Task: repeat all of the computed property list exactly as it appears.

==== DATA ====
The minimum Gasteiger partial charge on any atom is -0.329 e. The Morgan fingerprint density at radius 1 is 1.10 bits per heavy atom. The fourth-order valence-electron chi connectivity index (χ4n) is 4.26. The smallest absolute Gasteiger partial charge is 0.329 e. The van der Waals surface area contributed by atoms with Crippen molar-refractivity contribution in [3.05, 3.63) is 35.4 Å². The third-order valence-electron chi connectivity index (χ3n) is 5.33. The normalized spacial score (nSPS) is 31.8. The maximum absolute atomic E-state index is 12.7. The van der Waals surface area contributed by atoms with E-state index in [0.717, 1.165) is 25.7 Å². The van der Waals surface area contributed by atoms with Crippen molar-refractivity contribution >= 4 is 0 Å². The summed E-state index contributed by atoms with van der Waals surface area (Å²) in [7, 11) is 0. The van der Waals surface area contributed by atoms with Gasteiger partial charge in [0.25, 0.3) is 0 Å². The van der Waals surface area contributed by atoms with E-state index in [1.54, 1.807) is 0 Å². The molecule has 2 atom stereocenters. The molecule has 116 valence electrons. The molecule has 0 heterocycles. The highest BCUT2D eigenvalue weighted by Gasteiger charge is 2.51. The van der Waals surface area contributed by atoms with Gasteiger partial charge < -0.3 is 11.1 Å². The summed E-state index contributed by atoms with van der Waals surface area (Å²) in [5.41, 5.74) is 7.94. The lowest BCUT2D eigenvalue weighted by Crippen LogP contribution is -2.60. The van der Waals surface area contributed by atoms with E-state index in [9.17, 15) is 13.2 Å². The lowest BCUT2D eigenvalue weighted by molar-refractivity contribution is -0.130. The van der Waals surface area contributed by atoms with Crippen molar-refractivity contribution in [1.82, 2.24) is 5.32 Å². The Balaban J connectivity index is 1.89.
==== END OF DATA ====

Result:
The minimum Gasteiger partial charge on any atom is -0.329 e. The Morgan fingerprint density at radius 1 is 1.10 bits per heavy atom. The fourth-order valence-electron chi connectivity index (χ4n) is 4.26. The smallest absolute Gasteiger partial charge is 0.329 e. The van der Waals surface area contributed by atoms with Crippen molar-refractivity contribution in [3.05, 3.63) is 35.4 Å². The third-order valence-electron chi connectivity index (χ3n) is 5.33. The normalized spacial score (nSPS) is 31.8. The maximum absolute atomic E-state index is 12.7. The van der Waals surface area contributed by atoms with E-state index in [0.717, 1.165) is 25.7 Å². The van der Waals surface area contributed by atoms with Crippen molar-refractivity contribution >= 4 is 0 Å². The summed E-state index contributed by atoms with van der Waals surface area (Å²) in [7, 11) is 0. The van der Waals surface area contributed by atoms with Gasteiger partial charge in [0.25, 0.3) is 0 Å². The van der Waals surface area contributed by atoms with E-state index in [1.54, 1.807) is 0 Å². The molecule has 2 atom stereocenters. The molecule has 116 valence electrons. The molecule has 0 heterocycles. The highest BCUT2D eigenvalue weighted by Gasteiger charge is 2.51. The van der Waals surface area contributed by atoms with Gasteiger partial charge < -0.3 is 11.1 Å². The summed E-state index contributed by atoms with van der Waals surface area (Å²) in [5.41, 5.74) is 7.94. The lowest BCUT2D eigenvalue weighted by Crippen LogP contribution is -2.60. The van der Waals surface area contributed by atoms with E-state index in [9.17, 15) is 13.2 Å². The lowest BCUT2D eigenvalue weighted by molar-refractivity contribution is -0.130. The van der Waals surface area contributed by atoms with Crippen molar-refractivity contribution in [1.82, 2.24) is 5.32 Å². The Balaban J connectivity index is 1.89.